Wednesday, November 11, 2015

Changing the narrative on Roma

The stereotype poster
I spent the past week in Salzburg, Austria, as part of the faculty for a seminar called, "Changing the narrative on Roma in Healthcare Settings." There were not many Roma people in Orange, NJ, when I was growing up there, yet we had lots of ideas about them, ranging from "Gypsies steal babies," Gypsies "gyp" you, to "Gypsy" as a great Halloween costume. Before going, I learned a fuller story, one of a people migrating from India to Europe 1000 years ago, and facing constant abuse and exclusion between then and now. In the course of a remarkable week, we examined how we might change the narrative that justified Roma oppression.

For me, the stereotypes interfered with getting to know people.  I really wanted to ask stupid questions, like "DO Gypsies steal babies?" And that would have set up an adversarial relationship, forcing them to defend themselves, and causing pain and disappointment.

What we did with the stereotypes was collect them on a piece of paper that hung at the front of the room during the week.  Instead of the downward spiral of interrogation and defense, I got to hear stories of people's lives -- so many of them stories I know all too well -- a mother slipping money into her son's pocket so he could have a coffee at school, though she would go without lunch; a young man afraid to tell his non-Roma girlfriend that he was Roma; and a non-Roma girl wondering what her boyfriend was holding back.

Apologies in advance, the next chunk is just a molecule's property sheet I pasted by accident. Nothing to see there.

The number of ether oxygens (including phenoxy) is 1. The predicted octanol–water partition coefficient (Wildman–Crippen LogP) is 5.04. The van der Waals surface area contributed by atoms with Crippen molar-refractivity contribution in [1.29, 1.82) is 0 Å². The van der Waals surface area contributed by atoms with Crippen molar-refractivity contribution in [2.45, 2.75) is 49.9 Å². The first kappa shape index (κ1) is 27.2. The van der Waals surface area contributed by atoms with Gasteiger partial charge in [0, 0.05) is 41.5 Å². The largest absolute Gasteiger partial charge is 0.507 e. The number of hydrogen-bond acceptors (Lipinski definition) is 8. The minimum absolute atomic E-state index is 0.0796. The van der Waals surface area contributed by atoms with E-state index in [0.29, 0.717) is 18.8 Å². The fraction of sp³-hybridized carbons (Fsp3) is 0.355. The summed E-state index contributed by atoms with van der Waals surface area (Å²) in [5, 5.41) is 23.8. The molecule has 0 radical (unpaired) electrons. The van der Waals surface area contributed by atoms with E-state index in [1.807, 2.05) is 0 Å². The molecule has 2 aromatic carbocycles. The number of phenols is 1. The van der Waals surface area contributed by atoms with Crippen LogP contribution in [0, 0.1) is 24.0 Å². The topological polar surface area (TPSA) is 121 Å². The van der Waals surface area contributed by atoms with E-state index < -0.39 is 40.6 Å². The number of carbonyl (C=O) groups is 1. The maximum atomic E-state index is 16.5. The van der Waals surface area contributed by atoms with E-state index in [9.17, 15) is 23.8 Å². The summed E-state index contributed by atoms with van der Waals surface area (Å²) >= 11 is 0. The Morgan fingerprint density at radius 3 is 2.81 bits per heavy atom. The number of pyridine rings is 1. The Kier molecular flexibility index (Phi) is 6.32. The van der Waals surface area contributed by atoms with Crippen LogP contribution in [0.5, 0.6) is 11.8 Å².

The big news on my return was the struggle against racism at the University of Missouri.  One of the student groups involved was called "Concerned Student 1950," named for the first year black students were admitted to the university.  The New York Times found a student from that year, 89 year-old Dr. Gus T. Ridgel, a retired economist.  He was admitted as a result of a law suit, but didn't have enough money to attend.  Friends raised the funds for one year, but he learned that it was a two-year program.  The department chairman said he could graduate in one year, if he did all the coursework and wrote a thesis, something no one had ever done before.  He succeeded, and went off to the University of Wisconsin to do his doctoral work.

I found in this story deep resonance with stories I'd heard about Roma life.  I was liberated from stereotypes and able to identify, rather than compare.

The 'real people' poster
Ilona Notar, a Roma member of the seminar faculty, hated our stereotype poster.  On the last day, she proposed that everyone write qualities of real Roma people on Post-Its and stick these over the stereotypes.  This was a joyous exercise for all of us -- we "subjugated" the false knowledge of the stereotypes to our new narrative -- nuanced, authentic, and universal.